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Re: No need for typename and template once it's stated in the concept

From: Михаил Найденов <mihailnajdenov_at_[hidden]>
Date: Sun, 9 Jan 2022 14:34:21 +0200
On Fri, Jan 7, 2022 at 5:35 PM Arthur O'Dwyer <arthur.j.odwyer_at_[hidden]>

> On Fri, Jan 7, 2022 at 3:08 AM Михаил Найденов <mihailnajdenov_at_[hidden]>
> wrote:
>> On Thu, Jan 6, 2022 at 7:58 PM Arthur O'Dwyer <arthur.j.odwyer_at_[hidden]>
>> wrote:
>>> On Thu, Jan 6, 2022 at 11:13 AM Михаил Найденов via Std-Proposals <
>>> std-proposals_at_[hidden]> wrote:
>>>> template<stuff_as_members T> //< constrained type!
>>>> void func()
>>>> {
>>>> T::type val; //< typename should NOT be needed, type is known to
>>>> be a typename
>>>> T::templ<int>(); //< template should NOT be needed, templ is known
>>>> to be a template
>>>> }
>>> I would guess not, because remember `typename` and `template` are hints
>>> to the *parser* — nothing to do with semantic analysis. So the parser
>>> knows that the token sequence
>>> template < stuff_as_members T >
>>> is introducing a constrained template, but it's not going to go analyze
>>> `concept stuff_as_members` to find out what its requirements *are*.
>> That looks like an area of improvement to me - if we can use the concept
>> beyond syntactical checks to improve the code, we should do so.
>> For example
>> template<stuff_as_members T>
>> void func()
>> {
>> T::type += 1;
>> }
>> Could be caught right in definition time, rather than instantiation time,
>> catching the error as early as possible.
>> [...]
>> Can the look-up really change (in an undesired way), considering the
>> compiler will simply have to "insert the keywords", based on the names,
>> found in the concept?

> This sounds like the "fire" problem described in (among other papers)
> http://www.open-std.org/jtc1/sc22/wg21/docs/papers/2018/p0782r2.html
> We might know that "Type A models concept C" requires `fire(a)` to be
> provided; and we might know that "Type B is a dependent type that models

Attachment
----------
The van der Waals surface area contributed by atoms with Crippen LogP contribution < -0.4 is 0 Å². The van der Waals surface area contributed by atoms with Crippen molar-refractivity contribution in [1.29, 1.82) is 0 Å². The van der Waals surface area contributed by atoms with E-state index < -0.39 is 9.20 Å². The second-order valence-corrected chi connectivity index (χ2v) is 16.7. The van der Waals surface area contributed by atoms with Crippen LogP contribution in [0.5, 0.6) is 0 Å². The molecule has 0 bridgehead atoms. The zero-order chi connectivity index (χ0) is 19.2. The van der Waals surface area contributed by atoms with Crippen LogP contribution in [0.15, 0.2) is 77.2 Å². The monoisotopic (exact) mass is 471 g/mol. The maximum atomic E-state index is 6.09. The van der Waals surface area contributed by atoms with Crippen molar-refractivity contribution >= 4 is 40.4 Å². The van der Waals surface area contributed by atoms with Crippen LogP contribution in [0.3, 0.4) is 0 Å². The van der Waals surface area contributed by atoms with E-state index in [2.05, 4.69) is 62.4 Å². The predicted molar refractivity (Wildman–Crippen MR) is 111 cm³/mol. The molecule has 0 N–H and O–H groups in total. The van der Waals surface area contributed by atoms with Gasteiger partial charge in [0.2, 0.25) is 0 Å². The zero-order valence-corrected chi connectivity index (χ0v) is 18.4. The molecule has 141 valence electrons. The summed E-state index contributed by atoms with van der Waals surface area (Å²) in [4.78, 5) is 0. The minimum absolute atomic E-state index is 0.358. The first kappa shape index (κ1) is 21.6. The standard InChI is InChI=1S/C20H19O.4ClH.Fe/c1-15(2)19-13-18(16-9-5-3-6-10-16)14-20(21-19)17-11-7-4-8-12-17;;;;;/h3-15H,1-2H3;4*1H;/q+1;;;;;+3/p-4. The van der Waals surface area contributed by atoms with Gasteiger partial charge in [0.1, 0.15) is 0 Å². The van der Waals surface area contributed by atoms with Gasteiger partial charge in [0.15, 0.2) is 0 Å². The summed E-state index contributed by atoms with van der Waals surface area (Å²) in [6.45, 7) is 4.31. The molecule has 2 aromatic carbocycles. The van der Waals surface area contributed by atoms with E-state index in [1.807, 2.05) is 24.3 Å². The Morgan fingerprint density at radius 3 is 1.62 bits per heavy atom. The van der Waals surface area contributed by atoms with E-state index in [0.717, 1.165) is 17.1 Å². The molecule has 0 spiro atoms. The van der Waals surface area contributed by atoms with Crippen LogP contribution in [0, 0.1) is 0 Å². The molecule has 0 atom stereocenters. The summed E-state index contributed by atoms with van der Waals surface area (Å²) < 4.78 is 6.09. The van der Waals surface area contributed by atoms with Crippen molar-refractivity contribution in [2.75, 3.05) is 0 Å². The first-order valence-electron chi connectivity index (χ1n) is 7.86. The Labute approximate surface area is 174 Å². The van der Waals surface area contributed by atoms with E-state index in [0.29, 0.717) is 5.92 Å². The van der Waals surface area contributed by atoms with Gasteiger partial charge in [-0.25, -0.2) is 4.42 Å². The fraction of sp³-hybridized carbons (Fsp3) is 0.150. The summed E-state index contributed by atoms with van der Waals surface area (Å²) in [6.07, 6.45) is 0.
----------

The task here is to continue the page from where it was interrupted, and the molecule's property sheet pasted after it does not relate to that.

> concept C," but that doesn't necessarily mean that when we say `fire(b)` we
> necessarily make a call to the `fire` associated with concept C (because
> there might be a better-matching overload provided by B outside of the
> concept).
> The point of my previous message was that we might know that "Type A
> models concept C" requires `A::type` to be a type; and we might know that
> "Type B is a dependent type that models concept C," but that doesn't
> necessarily mean that when we say `B::type` we necessarily get a type
> (because there *might* be a better-looked-up meaning for that name
> provided by B outside of the concept — or at least, we should assume there
> might be, until you can *prove* that's impossible, i.e. that all the
> places we see it happening in practice today are due to compiler bugs).
Interesting, my understanding is however, that it is impossible for that
name to not be a type and still have a correct code. This is, while in the
'fire' example both the code and the concept can differ, while both
being also correct, here it is impossible. If the name in the body is not a
type (and the concept says it must be), the function is broken, even if
"the body is correct for a certain point of view".

> Basically, anything that messes with name lookup is a bad idea, and needs
>>> motivation stronger than "hey we could do this." The motivation should be,
>>> like, "We *should* do this *because*..." (and then insert something
>>> really compelling).
>> Because the code should not literally break if one changes a concrete
>> type to a parameterized type, as it does today, aiming for Bjarne's
>> "Generic programming is just programming" overarching goal.
> Ah, you want to be able to take
> struct Foo { Bar x(); };
> *Bar* test(*Foo* f) { return f.x(); }
> and blindly change it to
> template<class T> concept Fooable = true;
> template<class T> concept Barable = true;
> *Barable auto* test(*Fooable auto* f) { return f.x(); }
> and have that transformation Just Work. Unfortunately, at the moment a
> bigger blocker for that is that you can't put constrained-auto inside
> containers, e.g.
> void test2(Foo f) {
> std::vector<*Bar*> v; // OK
> v.push_back(f.x());
> }
> void test2(*Fooable auto* f) {
> std::vector<*Barable auto*> v; // Error
> v.push_back(f.x());
> }
> And of course that you have to move that now-a-template function out of
> its .cpp file into a .h file... but perhaps that's minimized by either the
> rise of header-only libraries, or C++20 Modules. (You can minimize a lot of
> problems by saying "Modules will surely solve that!" ;))
> But basically, function templates are not functions (they're *templates*
> for stamping out functions), and so it shouldn't be too surprising that
> they work a little differently.
> –Arthur

Received on 2022-01-09 12:34:34